While the nature of the office has changed drastically in the past few years, the need for a good keyboard hasn't. When using a keyboard for work, it's important to find one that's comfortable, quiet, and satisfying to type on. Wireless models are also a good choice, as you won't have to do any cable management. Many wireless models recommended here have incredibly long battery lives, meaning you won't have to charge them frequently.
We've tested over 200 keyboards, and below are our recommendations for the best keyboards for work. That said, if you're interested in checking out our recommendations for keyboards for a specific type of job, you can check out our lists of the best programming keyboards and the best keyboards for typing. Otherwise, you can check out our list of the best ergonomic keyboards if you want a specifically ergonomic keyboard.
An office keyboard needs to be comfortable, quiet, and satisfying to type on; this is why we recommend the Logitech MX Mechanical as the best office keyboard for most people. It's a mechanical keyboard, but its switch options are fairly quiet, and its low-profile design means you don't have to strain your wrists upwards to reach all the keys. It also has full white backlighting with shine-through legends that ensure you can read the keys, even in darker rooms.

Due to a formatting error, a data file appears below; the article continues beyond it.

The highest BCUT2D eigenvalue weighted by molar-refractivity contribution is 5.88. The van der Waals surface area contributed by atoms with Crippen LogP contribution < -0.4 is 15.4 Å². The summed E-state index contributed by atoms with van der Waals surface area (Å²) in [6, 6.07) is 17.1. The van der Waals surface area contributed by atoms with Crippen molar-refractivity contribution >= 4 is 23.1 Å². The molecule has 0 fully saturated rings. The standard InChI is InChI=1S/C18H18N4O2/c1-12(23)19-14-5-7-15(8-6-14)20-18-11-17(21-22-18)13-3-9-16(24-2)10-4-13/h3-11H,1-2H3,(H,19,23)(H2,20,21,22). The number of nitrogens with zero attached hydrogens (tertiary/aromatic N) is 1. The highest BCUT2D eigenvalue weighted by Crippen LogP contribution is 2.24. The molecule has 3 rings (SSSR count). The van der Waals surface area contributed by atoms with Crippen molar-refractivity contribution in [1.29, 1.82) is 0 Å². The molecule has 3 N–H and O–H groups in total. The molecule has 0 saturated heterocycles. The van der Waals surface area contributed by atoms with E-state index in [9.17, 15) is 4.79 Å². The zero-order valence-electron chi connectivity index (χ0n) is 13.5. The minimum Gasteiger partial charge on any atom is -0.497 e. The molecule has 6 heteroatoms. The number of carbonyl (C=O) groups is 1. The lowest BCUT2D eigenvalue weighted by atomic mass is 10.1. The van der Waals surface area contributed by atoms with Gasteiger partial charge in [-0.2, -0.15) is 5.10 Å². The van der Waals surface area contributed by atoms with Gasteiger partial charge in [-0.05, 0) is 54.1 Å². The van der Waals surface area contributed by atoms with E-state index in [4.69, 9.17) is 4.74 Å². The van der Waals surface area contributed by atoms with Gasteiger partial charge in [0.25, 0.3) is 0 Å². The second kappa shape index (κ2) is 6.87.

You can purchase this keyboard in several switch options that offer different typing experiences to best suit your preferences. Choosing tactile Brown switches is best if you want a bit of resistance, while linear Red switches provide a smooth and fast keypress. There's also a clicky Blue switch option that offers a more pronounced, audible click. However, these are generally a bit too loud for shared office spaces, as they can disrupt those working around you.
In addition to its aesthetic and comfort features, this keyboard has a host of software integrations to help improve your workflow. One such feature is the ability to pair this keyboard with up to three other devices using standard Bluetooth. Using Logitech's FLOW feature, you can control multiple devices and share files between devices simultaneously. Alternatively, you can connect this keyboard with the Logi BOLT USB receiver, which Logitech advertises to provide a more stable and secure connection in congested wireless spaces. This receiver also works with Logitech's most recent productivity mice, so you may only need one receiver for multiple devices.